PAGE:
Alex Lake’s life is centered on helping people. Her job as a social worker in a British seaside town is more than a career: It’s the very essence of who she is. And though there are frustrations, Alex takes to heart the rewards of placing a child in a safe and loving home. But when she encounters three-year-old Ottilie Wade, Alex is completely unprepared for the effect the sweet, shy little girl has on her. Though on the surface Ottilie seems to want for nothing—she’s perfectly healthy and lives in a very nice home—she’s mysteriously silent and asocial. Alex knows that something is not right in the Wade house. And the deeper she looks into the case, the more Alex comes to feel that she and Ottilie are being drawn together by fate.

As disturbing evidence mounts and Alex’s superiors seem unwilling to help, Alex knows she will have to risk everything—her job and the life she loves—to save Ottilie. But Alex will also have to wrestle the demons of her own past before she can secure a future for this child in need.

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THE PARADISE GUEST HOUSE by Ellen Sussman, a Reader’s Guide

Friday, February 22nd, 2013

Sussman_The Paradise Guest House_TPA Conversation with Ellen Sussman and Michelle Richmond
Michelle Richmond is the New York Times bestselling author of The Year of Fog and No One You Know and the founder of Fiction Attic Press. She lives in Northern California. Her new novel is forthcoming from Bantam.

Michelle Richmond: The Paradise Guest House is loosely based on terrorist bombings that rocked Bali in 2002. So often, we hear about these tragic events, they linger briefly on the edge of our consciousness, and then, very quickly, we forget. What was it about the Indonesia attacks that compelled you to write this story?

Ellen Sussman: My husband and I visited Bali right after the terrorist attacks. Friends suggested we cancel our trip but we were determined to see the country. In some ways it was the best of times and the worst of times. There were very few tourists—-great for us, lousy for Bali. The landscape is astonishingly beautiful but it felt haunted by the horror of those bombings. The Balinese themselves, famous for their smiles and for their peaceful outlook on life, were clearly suffering. The country was struggling to understand what had happened to them and to learn how to move on.

It was the plight of the Balinese that captured my attention. Unlike the rest of us, they couldn’t forget what had happened to their lovely country. They’re still struggling with the consequences of those terrible acts of violence ten years later. In writing The Paradise Guest House, I wanted to take a closer look at terrorism and how it affects us. I also wanted to examine our notion of paradise and why we’re so drawn to places like Bali. There’s a wild disconnect between that act of terrorism and the beauty of Bali. As difficult as it was, I wanted to live there in my imagination.

MR: You spent time in Bali with survivors and family members of the victims. How did your conversations and relationships with these people shape your story? Are any of the characters in your book directly inspired by real–life persons?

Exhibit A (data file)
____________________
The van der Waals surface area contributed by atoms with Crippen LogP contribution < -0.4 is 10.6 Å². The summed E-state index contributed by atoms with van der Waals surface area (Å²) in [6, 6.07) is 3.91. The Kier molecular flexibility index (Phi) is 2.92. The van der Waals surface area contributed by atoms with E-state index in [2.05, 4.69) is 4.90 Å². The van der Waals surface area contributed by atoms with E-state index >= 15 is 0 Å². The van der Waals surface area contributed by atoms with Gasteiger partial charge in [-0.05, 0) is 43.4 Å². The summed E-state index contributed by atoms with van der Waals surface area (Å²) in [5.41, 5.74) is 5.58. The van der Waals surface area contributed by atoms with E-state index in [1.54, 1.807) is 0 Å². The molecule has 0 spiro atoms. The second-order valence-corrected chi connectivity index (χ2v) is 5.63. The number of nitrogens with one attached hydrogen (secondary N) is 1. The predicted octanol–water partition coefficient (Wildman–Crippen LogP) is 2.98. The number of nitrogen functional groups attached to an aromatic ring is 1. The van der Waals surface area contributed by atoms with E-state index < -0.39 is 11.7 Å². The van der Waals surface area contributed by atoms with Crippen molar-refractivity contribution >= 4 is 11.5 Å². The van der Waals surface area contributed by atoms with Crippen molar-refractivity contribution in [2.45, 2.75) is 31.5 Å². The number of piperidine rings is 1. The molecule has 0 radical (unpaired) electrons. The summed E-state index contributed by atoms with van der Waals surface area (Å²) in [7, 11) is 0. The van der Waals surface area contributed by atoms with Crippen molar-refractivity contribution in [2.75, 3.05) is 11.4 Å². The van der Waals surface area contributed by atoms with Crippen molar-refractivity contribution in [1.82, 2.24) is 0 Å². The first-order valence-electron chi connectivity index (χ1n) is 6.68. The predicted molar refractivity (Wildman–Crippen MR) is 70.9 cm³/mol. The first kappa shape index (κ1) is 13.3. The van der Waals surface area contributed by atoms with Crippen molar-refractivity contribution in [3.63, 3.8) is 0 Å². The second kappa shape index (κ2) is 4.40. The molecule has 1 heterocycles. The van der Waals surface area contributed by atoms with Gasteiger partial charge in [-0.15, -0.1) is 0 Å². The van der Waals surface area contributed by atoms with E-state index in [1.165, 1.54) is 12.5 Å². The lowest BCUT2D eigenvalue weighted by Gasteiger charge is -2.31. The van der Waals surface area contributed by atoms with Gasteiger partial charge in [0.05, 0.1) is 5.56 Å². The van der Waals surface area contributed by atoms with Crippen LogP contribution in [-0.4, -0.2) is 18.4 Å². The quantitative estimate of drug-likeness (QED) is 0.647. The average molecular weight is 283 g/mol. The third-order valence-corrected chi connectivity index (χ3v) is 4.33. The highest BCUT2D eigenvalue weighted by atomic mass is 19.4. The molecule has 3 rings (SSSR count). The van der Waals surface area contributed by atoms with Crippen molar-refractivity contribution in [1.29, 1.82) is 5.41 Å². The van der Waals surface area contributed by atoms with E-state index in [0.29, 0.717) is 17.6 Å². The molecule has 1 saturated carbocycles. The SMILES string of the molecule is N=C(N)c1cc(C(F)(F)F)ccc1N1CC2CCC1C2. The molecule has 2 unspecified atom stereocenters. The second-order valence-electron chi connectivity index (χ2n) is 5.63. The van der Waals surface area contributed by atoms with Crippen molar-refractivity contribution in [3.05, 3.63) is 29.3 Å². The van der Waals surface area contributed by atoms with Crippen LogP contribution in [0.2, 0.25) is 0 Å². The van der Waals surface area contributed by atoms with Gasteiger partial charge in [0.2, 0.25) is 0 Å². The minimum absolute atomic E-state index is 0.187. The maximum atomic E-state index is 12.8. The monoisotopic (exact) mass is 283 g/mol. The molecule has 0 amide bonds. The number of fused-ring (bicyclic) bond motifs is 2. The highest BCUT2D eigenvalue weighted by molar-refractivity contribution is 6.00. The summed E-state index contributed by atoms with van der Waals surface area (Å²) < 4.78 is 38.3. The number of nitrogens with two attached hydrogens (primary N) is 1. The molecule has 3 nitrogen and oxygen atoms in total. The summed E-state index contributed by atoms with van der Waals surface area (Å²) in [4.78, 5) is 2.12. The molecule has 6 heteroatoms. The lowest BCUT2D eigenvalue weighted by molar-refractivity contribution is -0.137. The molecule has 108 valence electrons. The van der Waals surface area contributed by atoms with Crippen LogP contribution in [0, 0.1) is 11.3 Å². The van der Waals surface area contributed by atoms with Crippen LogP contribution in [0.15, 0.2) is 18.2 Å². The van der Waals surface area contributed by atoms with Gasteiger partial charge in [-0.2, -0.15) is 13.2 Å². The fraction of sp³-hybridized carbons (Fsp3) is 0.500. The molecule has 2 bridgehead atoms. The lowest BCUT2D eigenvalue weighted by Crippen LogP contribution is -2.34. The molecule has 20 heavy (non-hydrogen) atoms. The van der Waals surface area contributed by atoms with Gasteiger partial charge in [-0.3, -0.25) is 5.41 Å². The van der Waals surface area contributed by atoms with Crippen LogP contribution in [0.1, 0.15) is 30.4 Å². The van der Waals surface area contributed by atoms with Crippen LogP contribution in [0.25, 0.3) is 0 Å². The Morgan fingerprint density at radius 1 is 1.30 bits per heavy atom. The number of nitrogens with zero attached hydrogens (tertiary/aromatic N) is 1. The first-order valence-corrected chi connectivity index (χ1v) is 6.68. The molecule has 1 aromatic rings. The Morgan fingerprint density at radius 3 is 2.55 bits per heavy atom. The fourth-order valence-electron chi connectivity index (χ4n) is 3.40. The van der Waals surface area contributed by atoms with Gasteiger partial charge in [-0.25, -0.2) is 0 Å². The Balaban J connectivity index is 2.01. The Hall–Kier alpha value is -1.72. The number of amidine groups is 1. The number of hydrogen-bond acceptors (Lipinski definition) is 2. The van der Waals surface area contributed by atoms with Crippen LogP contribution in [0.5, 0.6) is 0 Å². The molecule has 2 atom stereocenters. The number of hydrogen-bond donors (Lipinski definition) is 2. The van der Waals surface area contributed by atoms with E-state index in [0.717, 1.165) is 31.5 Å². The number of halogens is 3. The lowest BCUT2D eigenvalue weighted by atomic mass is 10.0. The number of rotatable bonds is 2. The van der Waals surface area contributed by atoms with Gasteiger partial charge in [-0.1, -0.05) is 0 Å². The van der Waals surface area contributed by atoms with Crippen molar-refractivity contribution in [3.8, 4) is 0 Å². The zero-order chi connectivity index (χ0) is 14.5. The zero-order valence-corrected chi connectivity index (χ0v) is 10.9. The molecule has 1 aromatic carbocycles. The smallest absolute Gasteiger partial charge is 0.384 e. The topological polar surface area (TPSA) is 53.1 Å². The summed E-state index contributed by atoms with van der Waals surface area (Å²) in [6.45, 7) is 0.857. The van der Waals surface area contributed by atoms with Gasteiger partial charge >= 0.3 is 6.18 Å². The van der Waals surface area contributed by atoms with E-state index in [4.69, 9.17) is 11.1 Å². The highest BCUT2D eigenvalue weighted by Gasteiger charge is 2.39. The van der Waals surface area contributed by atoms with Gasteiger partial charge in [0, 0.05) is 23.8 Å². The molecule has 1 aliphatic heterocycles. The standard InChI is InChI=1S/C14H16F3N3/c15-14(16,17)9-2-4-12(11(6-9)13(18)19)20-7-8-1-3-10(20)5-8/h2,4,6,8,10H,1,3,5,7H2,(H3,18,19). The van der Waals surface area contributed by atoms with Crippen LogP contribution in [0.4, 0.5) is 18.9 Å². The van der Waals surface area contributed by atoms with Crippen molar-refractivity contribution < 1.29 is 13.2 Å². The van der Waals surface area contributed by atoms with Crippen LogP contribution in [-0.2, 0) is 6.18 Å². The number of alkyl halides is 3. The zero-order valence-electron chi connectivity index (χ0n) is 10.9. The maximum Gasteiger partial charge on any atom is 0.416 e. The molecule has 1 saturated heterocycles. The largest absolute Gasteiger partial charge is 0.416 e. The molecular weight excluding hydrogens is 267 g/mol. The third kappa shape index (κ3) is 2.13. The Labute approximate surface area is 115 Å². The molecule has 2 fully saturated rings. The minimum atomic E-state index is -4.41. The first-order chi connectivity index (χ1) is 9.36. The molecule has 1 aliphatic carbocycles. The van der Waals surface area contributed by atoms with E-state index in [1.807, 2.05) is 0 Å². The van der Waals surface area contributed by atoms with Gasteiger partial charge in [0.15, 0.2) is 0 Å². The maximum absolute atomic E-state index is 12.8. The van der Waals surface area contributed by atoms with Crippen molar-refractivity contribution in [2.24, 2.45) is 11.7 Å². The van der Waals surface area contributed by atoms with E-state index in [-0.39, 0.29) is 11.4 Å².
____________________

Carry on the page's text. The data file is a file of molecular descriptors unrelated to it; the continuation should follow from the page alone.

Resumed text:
ES: When I returned to Bali years later I contacted an organization called YKIP. They arranged the interviews, and a lovely young woman, Ida (Sri Damayanti), accompanied me as interpreter. I could not have written The Paradise Guest House without that experience. I got a chance to talk to many survivors and family members of the victims. One woman took me into her one–room house, held her baby in her lap, and described her struggle to survive after she was severely burned in the bombing. Another woman talked about waiting for her husband to come home the night of the bombings—-many years had passed, but she could still barely tell the story. Her young daughter stepped in and, holding her mother’s hand, described the way the village took care of them for the weeks after her father was killed when he drove his motorcycle by the clubs that night. The stories I heard made the event real for me—-they put a very personal face on the tragedy. I’m so appreciative to all of those brave people who shared their stories with me.

It’s odd—-none of those people directly inspired the creation of my fictional characters, and yet all of them did. They whispered to me every day as I wrote, urging me on.

MR: In your bestselling novel, French Lessons, you explored the magical city of Paris. Bali holds a different kind of magic—-a lush green landscape that, for all its beauty, cannot help but remind Jamie of the tragedy she witnessed there. What role has travel played in your life, and how have your experiences abroad made you a better writer?

ES: I lived abroad for five years, something I’d recommend to absolutely everyone! The experience changes you—-it helps you understand who you are in a way that you can’t quite grasp if you’ve never left your home country. And it gives you a perspective on the world—-how big it is, how diverse, how complicated—-that we Americans, especially, often fail to appreciate.

I was in my early thirties when I lived in Paris for five years—-since then I’ve traveled a great deal. I’ve spent time in Bhutan, Thailand, Argentina, Italy, Morocco, Peru, Spain, Costa Rica, Belize, Mexico, and many other wonderful places. I travel to learn the world and to learn myself. I travel so that my eyes are always wide open.